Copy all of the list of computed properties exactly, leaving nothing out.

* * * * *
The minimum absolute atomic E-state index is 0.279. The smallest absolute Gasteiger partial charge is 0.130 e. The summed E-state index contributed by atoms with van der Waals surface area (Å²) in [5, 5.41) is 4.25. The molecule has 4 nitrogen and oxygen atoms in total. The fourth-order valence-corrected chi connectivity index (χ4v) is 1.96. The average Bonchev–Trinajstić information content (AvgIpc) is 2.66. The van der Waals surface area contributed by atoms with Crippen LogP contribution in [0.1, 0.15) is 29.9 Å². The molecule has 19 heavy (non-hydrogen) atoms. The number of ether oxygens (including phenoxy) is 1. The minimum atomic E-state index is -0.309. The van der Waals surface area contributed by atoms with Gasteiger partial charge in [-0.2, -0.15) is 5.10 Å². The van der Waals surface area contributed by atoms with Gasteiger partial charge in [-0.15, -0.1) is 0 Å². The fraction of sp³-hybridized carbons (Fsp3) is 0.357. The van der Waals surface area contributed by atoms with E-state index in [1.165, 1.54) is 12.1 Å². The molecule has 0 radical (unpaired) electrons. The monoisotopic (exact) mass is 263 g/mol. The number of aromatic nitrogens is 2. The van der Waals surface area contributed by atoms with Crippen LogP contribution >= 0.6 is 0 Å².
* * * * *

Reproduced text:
The minimum absolute atomic E-state index is 0.279. The smallest absolute Gasteiger partial charge is 0.130 e. The summed E-state index contributed by atoms with van der Waals surface area (Å²) in [5, 5.41) is 4.25. The molecule has 4 nitrogen and oxygen atoms in total. The fourth-order valence-corrected chi connectivity index (χ4v) is 1.96. The average Bonchev–Trinajstić information content (AvgIpc) is 2.66. The van der Waals surface area contributed by atoms with Crippen LogP contribution in [0.1, 0.15) is 29.9 Å². The molecule has 19 heavy (non-hydrogen) atoms. The number of ether oxygens (including phenoxy) is 1. The minimum atomic E-state index is -0.309. The van der Waals surface area contributed by atoms with Gasteiger partial charge in [-0.2, -0.15) is 5.10 Å². The van der Waals surface area contributed by atoms with Gasteiger partial charge in [-0.15, -0.1) is 0 Å². The fraction of sp³-hybridized carbons (Fsp3) is 0.357. The van der Waals surface area contributed by atoms with E-state index in [1.165, 1.54) is 12.1 Å². The molecule has 0 radical (unpaired) electrons. The monoisotopic (exact) mass is 263 g/mol. The number of aromatic nitrogens is 2. The van der Waals surface area contributed by atoms with Crippen LogP contribution >= 0.6 is 0 Å².